Readers, it has come to my attention that there are those among you who believe my (and other feminists’) oft-expressed disdain for members of the male sex is tantamount to man-hating. So Imma gonna take my dude joke/snark hat off for a minute here and explain why this is not the case, not because I think I should have to, but because I’d rather just have a post I can easily link back to as a reference point the next time this comes up in a comments section/on tumblr/on Facebook.
I admit at the outset that I am skeptical that such a thing as “man-hating” happens at a systemic level in feminism, and that my hackles do go up whenever the accusation is leveled at it. I have my own example to go by. Though many people have made a creepily close study of my contributions to internet feminism by blog comment and claimed on the basis thereof that I am a man-hater, I’m not aware of ever having actually stated that I hate men. Similarly, most “some/all feminists are man haters” critics appear unable to point to anyone specific who has ever said this in any context other than a moment of jest or anger. (Occasionally a mention is made of some kind of distant relative who was known to openly despise men but whom, it seems, has since receded into the mists of time – no one has seen any of these living, breathing man-eaters since the early 80s apparently.)
I therefore suspect that man-hating, such as it exists, possesses something of an ephemeral quality for these critics: they can’t tell you where or when they’ll find it, but they’ll know it when they see it. Which – well, okay, sometimes I feel that way about woman hating. The difference between me and them is that I tend to actually be quite familiar with my subject (culture) when I identify woman-hating in it, because I live right smack in the middle of it. It is my fondest wish to live in a society with such a similarly comprehensive understanding of/education in feminist thought that I am able to place trust in the average Internet Joe’s diagnosis of man-hating therein. That day, however, I think you will all agree, is not here. So when someone yells “man-hater,” I have to work to suppress an eyeroll.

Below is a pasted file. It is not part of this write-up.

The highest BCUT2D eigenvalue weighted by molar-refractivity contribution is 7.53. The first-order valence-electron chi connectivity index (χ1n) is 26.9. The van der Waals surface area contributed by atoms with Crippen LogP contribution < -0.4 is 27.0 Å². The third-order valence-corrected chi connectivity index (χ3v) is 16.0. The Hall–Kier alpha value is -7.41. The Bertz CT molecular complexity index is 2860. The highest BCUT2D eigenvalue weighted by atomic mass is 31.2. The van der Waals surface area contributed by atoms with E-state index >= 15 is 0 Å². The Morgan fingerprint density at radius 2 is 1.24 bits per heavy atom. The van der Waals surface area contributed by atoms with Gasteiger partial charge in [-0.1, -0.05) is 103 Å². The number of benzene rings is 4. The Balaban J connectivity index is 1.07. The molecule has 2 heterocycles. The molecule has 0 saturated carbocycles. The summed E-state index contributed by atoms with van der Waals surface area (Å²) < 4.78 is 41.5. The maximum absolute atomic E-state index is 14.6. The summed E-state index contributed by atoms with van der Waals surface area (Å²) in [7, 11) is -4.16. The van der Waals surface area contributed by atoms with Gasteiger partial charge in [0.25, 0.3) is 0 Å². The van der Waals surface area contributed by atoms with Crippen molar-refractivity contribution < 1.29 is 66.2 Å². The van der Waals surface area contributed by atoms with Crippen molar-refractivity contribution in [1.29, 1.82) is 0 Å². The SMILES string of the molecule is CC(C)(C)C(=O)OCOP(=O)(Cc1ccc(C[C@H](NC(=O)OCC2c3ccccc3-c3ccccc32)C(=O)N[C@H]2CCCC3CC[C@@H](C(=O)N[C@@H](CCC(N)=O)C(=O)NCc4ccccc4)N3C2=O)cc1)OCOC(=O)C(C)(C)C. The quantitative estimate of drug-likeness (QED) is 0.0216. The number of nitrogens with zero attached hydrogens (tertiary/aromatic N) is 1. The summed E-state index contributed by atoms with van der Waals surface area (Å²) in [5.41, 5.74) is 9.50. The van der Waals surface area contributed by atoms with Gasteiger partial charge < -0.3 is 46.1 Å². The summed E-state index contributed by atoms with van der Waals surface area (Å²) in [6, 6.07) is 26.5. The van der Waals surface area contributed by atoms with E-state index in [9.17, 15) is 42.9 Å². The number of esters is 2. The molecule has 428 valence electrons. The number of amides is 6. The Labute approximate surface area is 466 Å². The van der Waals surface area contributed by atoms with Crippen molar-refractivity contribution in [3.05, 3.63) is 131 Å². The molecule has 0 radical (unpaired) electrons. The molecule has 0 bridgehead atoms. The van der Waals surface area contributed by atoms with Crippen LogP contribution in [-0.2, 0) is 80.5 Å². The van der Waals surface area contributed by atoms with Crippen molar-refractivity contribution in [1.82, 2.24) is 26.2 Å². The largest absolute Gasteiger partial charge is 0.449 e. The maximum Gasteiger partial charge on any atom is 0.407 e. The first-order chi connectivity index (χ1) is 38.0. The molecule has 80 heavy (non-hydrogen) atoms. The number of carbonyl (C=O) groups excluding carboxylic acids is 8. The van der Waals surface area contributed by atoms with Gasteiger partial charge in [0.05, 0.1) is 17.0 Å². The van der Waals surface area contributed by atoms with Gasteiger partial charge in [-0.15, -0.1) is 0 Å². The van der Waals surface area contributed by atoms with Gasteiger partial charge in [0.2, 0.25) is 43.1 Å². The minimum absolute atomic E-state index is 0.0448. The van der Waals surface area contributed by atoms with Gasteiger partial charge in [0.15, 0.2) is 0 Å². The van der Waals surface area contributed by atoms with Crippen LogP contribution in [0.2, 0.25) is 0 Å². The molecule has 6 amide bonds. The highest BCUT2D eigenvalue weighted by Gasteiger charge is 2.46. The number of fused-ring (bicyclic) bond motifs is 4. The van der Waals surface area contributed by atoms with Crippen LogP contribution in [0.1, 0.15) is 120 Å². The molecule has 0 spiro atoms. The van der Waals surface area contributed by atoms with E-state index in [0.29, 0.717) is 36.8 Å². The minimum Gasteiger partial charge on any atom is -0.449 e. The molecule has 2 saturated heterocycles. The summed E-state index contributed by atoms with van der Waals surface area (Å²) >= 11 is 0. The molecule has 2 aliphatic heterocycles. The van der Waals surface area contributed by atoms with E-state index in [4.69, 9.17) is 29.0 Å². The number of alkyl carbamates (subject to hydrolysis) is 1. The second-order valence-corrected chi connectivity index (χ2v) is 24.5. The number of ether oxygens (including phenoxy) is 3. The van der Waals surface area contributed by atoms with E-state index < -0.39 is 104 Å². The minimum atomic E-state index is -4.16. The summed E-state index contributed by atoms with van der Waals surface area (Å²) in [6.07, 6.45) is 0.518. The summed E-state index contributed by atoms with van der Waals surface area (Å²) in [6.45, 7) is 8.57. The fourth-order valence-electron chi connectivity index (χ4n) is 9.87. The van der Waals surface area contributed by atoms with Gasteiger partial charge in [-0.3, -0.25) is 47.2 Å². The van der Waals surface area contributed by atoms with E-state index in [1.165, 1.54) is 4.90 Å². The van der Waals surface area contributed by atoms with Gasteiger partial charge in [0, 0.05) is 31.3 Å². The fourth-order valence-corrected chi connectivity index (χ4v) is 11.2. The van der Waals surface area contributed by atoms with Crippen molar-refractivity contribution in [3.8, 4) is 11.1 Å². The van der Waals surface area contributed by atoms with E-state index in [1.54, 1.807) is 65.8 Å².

In my humble opinion, the origin of all of this “man-hater” nonsense is the enormous success to the patriarchal propaganda machine that sprang up in response to feminism. But diagnosing this as the cause only gets me so far. See, the propaganda is so insidious that there are actual feminists out there who believe it. And it’s them that I worry about, the ones who seem to pick apart my sarcastic ramblings for proof of the conclusion they drew in advance: that it was my (and other feminists’) continual and total man-hatred that has held the movement back from its otherwise inevitable success.